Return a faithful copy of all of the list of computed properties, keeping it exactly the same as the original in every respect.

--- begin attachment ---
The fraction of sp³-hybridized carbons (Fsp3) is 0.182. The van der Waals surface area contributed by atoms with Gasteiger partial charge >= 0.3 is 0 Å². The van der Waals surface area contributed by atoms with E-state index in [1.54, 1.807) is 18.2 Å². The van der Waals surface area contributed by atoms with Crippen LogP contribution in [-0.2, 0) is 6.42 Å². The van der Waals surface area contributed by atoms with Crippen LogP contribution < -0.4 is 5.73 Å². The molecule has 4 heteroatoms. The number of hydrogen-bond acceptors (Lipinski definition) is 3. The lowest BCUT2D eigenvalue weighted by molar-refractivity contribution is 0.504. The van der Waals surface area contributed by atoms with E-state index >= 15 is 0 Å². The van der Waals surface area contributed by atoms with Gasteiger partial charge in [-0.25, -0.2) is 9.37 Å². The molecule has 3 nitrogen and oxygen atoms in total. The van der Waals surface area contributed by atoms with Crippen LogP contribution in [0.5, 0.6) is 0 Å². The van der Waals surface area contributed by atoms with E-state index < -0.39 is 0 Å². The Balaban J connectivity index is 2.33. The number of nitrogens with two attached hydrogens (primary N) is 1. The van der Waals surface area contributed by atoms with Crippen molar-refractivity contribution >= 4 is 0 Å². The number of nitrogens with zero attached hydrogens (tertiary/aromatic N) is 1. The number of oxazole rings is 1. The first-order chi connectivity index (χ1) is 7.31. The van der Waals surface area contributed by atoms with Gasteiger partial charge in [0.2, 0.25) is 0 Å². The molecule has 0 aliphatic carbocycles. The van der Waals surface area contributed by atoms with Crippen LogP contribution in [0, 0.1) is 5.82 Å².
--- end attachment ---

The fraction of sp³-hybridized carbons (Fsp3) is 0.182. The van der Waals surface area contributed by atoms with Gasteiger partial charge >= 0.3 is 0 Å². The van der Waals surface area contributed by atoms with E-state index in [1.54, 1.807) is 18.2 Å². The van der Waals surface area contributed by atoms with Crippen LogP contribution in [-0.2, 0) is 6.42 Å². The van der Waals surface area contributed by atoms with Crippen LogP contribution < -0.4 is 5.73 Å². The molecule has 4 heteroatoms. The number of hydrogen-bond acceptors (Lipinski definition) is 3. The lowest BCUT2D eigenvalue weighted by molar-refractivity contribution is 0.504. The van der Waals surface area contributed by atoms with E-state index >= 15 is 0 Å². The van der Waals surface area contributed by atoms with Gasteiger partial charge in [-0.25, -0.2) is 9.37 Å². The molecule has 3 nitrogen and oxygen atoms in total. The van der Waals surface area contributed by atoms with Crippen LogP contribution in [0.5, 0.6) is 0 Å². The van der Waals surface area contributed by atoms with E-state index < -0.39 is 0 Å². The Balaban J connectivity index is 2.33. The number of nitrogens with two attached hydrogens (primary N) is 1. The van der Waals surface area contributed by atoms with Crippen molar-refractivity contribution >= 4 is 0 Å². The number of nitrogens with zero attached hydrogens (tertiary/aromatic N) is 1. The number of oxazole rings is 1. The first-order chi connectivity index (χ1) is 7.31. The van der Waals surface area contributed by atoms with Gasteiger partial charge in [0.2, 0.25) is 0 Å². The molecule has 0 aliphatic carbocycles. The van der Waals surface area contributed by atoms with Crippen LogP contribution in [0, 0.1) is 5.82 Å².